Supervisor Larry Minard addressed this concern prior to his vote, stating: “If such an organization does develop that relates to planning and other issues that might come before it ... the state will decide that and they will decide whether it’s a taxable organization or it doesn’t tax. They will decide what’s going to happen; we won’t. But I can guarantee you that if we have that organization that Scott County will be a participant and play an active role. And we will do what ... allows our people to have that quality of life that we think they should have.”
Coming down the pipeline soon is the county’s “Sustainability Plan” (funded by a federal grant), which if approved will be another brick in the wall of Agenda 21 implemented locally in Scott County.
This global-to-local strategy began with President George H. Bush as the signatory for the U.S., one of 178 nations that adopted Agenda 21 at UNCED. In 1993, Representative Nancy Pelosi (D-California) submitted House Joint Resolution 166 for the implementation of Agenda 21, but it failed. So President Bill Clinton created the President’s Council on Sustainable Development (PCSD) via an executive order to implement Agenda 21 that same year.
It is important to note that Congress has had no say in the matter because Agenda 21 is considered to be a “soft-law policy recommendation” requiring no ratification because it does not qualify as a “treaty.” Soft-law policies are not internationally binding but can find easy application through local legislation.
For most Americans, it is inconceivable that our own government would be party to any program or process, such as the United Nations’ Agenda 21, specifically designed to reduce population and eliminate private-property rights. Yet this is exactly what is taking place across our land, and around the globe. It is a long-range plan that is methodical and precise in its execution.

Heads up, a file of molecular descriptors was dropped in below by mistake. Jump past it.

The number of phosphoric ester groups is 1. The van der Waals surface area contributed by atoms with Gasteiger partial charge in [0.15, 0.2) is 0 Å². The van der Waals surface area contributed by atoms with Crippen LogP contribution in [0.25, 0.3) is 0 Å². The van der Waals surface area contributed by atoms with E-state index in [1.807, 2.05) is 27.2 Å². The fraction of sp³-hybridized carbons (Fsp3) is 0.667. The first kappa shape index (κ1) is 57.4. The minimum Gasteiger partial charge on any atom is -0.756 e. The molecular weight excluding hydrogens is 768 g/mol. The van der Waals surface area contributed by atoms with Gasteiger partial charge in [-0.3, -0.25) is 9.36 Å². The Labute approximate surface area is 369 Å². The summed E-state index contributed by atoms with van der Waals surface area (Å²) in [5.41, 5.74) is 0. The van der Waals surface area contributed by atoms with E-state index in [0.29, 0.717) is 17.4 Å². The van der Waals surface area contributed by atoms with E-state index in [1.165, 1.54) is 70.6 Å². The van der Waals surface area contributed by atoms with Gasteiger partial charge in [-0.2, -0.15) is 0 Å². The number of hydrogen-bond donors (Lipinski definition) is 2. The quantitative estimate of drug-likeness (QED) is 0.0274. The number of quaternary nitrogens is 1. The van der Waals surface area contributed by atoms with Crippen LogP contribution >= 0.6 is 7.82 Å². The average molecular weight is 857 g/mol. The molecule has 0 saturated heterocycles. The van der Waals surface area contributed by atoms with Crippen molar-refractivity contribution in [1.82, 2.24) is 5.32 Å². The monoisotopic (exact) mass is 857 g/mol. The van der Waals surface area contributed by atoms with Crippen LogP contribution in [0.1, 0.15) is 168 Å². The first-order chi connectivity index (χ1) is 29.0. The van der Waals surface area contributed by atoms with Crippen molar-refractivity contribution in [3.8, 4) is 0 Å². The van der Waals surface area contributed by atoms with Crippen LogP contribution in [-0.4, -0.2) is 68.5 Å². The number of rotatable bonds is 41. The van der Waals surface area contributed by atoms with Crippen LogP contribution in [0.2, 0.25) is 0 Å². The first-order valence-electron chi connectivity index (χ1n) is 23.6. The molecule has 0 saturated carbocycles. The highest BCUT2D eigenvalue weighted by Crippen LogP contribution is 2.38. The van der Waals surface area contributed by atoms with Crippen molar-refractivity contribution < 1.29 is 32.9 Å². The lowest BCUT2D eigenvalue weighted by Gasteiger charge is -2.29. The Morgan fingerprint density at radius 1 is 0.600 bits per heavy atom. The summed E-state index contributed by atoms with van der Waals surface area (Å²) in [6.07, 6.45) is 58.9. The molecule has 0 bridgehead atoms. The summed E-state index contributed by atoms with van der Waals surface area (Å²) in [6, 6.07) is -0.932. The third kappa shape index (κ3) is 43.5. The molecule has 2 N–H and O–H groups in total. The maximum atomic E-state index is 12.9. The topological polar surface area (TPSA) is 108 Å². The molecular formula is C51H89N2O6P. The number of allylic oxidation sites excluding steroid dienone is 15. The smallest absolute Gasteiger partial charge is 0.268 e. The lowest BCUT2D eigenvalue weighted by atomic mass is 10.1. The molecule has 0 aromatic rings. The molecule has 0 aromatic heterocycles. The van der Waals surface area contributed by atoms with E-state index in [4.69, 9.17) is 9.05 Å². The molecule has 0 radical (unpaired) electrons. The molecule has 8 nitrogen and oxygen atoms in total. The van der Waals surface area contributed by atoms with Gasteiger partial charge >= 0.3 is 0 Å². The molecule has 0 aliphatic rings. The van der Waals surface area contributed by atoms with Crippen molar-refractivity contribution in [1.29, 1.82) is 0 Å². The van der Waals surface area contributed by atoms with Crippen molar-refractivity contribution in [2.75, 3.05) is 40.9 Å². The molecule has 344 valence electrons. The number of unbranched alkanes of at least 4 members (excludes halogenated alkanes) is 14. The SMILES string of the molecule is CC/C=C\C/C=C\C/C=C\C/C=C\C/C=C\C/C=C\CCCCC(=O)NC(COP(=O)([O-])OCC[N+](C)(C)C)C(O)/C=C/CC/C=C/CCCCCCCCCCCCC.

Sadly, like most effective conspiracies, many participants are not even aware of its existence as they propel much of this nefarious agenda forward through local, state, and federal programming in our schools, land-use agencies, county and city services, health and emergency-management processes, and, most critically, our courts.
The most widely used tool for implementing Agenda 21 locally is through stakeholder councils, which are charged with creating consensus on some project, typically the result of a perceived crisis in the community, such as a poor water-management system or high population density. (Supervisor Minard believes 350 humans per square mile is one such problem in terms of sustainability in Scotty County.)
Once a project has been identified, NGOs, regional councils of governments, not-for-profits, etc. have a vast stock of sustainable-development cookie-cutter solutions available through the International Council for Local Environmental Initiatives (ICLEI). That organization was launched in 1990 at the World Congress of Local Governments for a Sustainable Future and has its headquarters in Toronto, Canada, with branches worldwide, including in Berkeley, California.